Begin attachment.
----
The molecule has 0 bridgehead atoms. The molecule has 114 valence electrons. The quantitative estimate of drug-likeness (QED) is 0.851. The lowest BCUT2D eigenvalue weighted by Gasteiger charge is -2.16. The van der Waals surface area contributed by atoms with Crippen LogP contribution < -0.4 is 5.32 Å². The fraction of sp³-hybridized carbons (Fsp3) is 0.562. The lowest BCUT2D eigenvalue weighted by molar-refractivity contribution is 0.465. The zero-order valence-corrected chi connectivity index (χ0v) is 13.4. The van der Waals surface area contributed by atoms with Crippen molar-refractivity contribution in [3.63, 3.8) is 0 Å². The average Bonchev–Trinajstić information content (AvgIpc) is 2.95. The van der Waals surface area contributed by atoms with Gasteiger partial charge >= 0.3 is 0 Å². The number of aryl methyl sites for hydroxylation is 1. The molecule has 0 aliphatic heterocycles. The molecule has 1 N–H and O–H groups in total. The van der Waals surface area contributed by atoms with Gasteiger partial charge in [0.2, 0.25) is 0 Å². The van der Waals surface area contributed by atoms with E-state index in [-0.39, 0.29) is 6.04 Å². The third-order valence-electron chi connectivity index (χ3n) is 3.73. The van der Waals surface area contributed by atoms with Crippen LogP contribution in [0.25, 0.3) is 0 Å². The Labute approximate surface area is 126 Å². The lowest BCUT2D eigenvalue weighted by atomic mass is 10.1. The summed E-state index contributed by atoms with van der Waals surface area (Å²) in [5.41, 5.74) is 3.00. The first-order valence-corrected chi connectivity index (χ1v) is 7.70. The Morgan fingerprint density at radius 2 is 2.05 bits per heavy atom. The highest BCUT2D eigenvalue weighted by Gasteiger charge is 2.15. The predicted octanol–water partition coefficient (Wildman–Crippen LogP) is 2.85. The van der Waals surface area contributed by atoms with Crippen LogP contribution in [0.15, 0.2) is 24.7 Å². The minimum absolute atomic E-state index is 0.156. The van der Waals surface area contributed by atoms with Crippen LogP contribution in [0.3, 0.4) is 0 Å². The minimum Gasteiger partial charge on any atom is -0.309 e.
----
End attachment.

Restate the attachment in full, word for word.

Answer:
The molecule has 0 bridgehead atoms. The molecule has 114 valence electrons. The quantitative estimate of drug-likeness (QED) is 0.851. The lowest BCUT2D eigenvalue weighted by Gasteiger charge is -2.16. The van der Waals surface area contributed by atoms with Crippen LogP contribution < -0.4 is 5.32 Å². The fraction of sp³-hybridized carbons (Fsp3) is 0.562. The lowest BCUT2D eigenvalue weighted by molar-refractivity contribution is 0.465. The zero-order valence-corrected chi connectivity index (χ0v) is 13.4. The van der Waals surface area contributed by atoms with Crippen molar-refractivity contribution in [3.63, 3.8) is 0 Å². The average Bonchev–Trinajstić information content (AvgIpc) is 2.95. The van der Waals surface area contributed by atoms with Gasteiger partial charge >= 0.3 is 0 Å². The number of aryl methyl sites for hydroxylation is 1. The molecule has 0 aliphatic heterocycles. The molecule has 1 N–H and O–H groups in total. The van der Waals surface area contributed by atoms with Gasteiger partial charge in [0.2, 0.25) is 0 Å². The van der Waals surface area contributed by atoms with E-state index in [-0.39, 0.29) is 6.04 Å². The third-order valence-electron chi connectivity index (χ3n) is 3.73. The van der Waals surface area contributed by atoms with Crippen LogP contribution in [0.25, 0.3) is 0 Å². The Labute approximate surface area is 126 Å². The lowest BCUT2D eigenvalue weighted by atomic mass is 10.1. The summed E-state index contributed by atoms with van der Waals surface area (Å²) in [5.41, 5.74) is 3.00. The first-order valence-corrected chi connectivity index (χ1v) is 7.70. The Morgan fingerprint density at radius 2 is 2.05 bits per heavy atom. The highest BCUT2D eigenvalue weighted by Gasteiger charge is 2.15. The predicted octanol–water partition coefficient (Wildman–Crippen LogP) is 2.85. The van der Waals surface area contributed by atoms with Crippen LogP contribution in [0.15, 0.2) is 24.7 Å². The minimum absolute atomic E-state index is 0.156. The van der Waals surface area contributed by atoms with Crippen LogP contribution in [0.3, 0.4) is 0 Å². The minimum Gasteiger partial charge on any atom is -0.309 e.